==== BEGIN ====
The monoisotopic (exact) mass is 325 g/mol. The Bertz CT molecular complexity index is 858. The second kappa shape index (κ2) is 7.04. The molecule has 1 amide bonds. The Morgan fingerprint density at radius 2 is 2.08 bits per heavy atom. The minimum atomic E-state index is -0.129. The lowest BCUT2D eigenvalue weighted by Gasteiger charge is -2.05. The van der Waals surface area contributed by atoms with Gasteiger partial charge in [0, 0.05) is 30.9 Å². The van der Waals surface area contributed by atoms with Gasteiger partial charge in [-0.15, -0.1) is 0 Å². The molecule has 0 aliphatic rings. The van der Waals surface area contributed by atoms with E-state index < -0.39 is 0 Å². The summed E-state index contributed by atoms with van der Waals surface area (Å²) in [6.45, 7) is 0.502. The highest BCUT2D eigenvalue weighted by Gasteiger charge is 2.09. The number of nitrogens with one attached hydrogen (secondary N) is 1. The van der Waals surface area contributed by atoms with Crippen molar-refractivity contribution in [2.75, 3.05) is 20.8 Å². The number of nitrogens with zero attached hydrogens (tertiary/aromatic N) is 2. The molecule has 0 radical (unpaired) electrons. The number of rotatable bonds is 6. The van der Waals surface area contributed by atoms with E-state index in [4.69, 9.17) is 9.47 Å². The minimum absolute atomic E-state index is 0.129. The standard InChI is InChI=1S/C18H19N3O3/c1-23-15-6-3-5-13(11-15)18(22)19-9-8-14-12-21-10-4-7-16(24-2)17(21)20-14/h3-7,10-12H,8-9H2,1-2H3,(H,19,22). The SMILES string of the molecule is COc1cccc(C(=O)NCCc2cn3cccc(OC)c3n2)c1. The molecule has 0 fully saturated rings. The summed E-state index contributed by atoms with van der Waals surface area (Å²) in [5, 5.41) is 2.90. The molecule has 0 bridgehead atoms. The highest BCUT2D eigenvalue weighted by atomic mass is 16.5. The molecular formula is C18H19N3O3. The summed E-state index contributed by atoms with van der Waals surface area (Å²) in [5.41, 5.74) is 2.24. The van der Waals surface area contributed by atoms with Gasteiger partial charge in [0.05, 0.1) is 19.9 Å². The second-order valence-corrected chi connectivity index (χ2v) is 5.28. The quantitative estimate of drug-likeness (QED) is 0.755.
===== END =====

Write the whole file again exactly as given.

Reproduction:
The monoisotopic (exact) mass is 325 g/mol. The Bertz CT molecular complexity index is 858. The second kappa shape index (κ2) is 7.04. The molecule has 1 amide bonds. The Morgan fingerprint density at radius 2 is 2.08 bits per heavy atom. The minimum atomic E-state index is -0.129. The lowest BCUT2D eigenvalue weighted by Gasteiger charge is -2.05. The van der Waals surface area contributed by atoms with Gasteiger partial charge in [0, 0.05) is 30.9 Å². The van der Waals surface area contributed by atoms with Gasteiger partial charge in [-0.15, -0.1) is 0 Å². The molecule has 0 aliphatic rings. The van der Waals surface area contributed by atoms with E-state index < -0.39 is 0 Å². The summed E-state index contributed by atoms with van der Waals surface area (Å²) in [6.45, 7) is 0.502. The highest BCUT2D eigenvalue weighted by Gasteiger charge is 2.09. The number of nitrogens with one attached hydrogen (secondary N) is 1. The van der Waals surface area contributed by atoms with Crippen molar-refractivity contribution in [2.75, 3.05) is 20.8 Å². The number of nitrogens with zero attached hydrogens (tertiary/aromatic N) is 2. The molecule has 0 radical (unpaired) electrons. The number of rotatable bonds is 6. The van der Waals surface area contributed by atoms with E-state index in [4.69, 9.17) is 9.47 Å². The minimum absolute atomic E-state index is 0.129. The standard InChI is InChI=1S/C18H19N3O3/c1-23-15-6-3-5-13(11-15)18(22)19-9-8-14-12-21-10-4-7-16(24-2)17(21)20-14/h3-7,10-12H,8-9H2,1-2H3,(H,19,22). The SMILES string of the molecule is COc1cccc(C(=O)NCCc2cn3cccc(OC)c3n2)c1. The molecule has 0 fully saturated rings. The summed E-state index contributed by atoms with van der Waals surface area (Å²) in [5, 5.41) is 2.90. The molecule has 0 bridgehead atoms. The highest BCUT2D eigenvalue weighted by atomic mass is 16.5. The molecular formula is C18H19N3O3. The summed E-state index contributed by atoms with van der Waals surface area (Å²) in [5.41, 5.74) is 2.24. The van der Waals surface area contributed by atoms with Gasteiger partial charge in [0.05, 0.1) is 19.9 Å². The second-order valence-corrected chi connectivity index (χ2v) is 5.28. The quantitative estimate of drug-likeness (QED) is 0.755.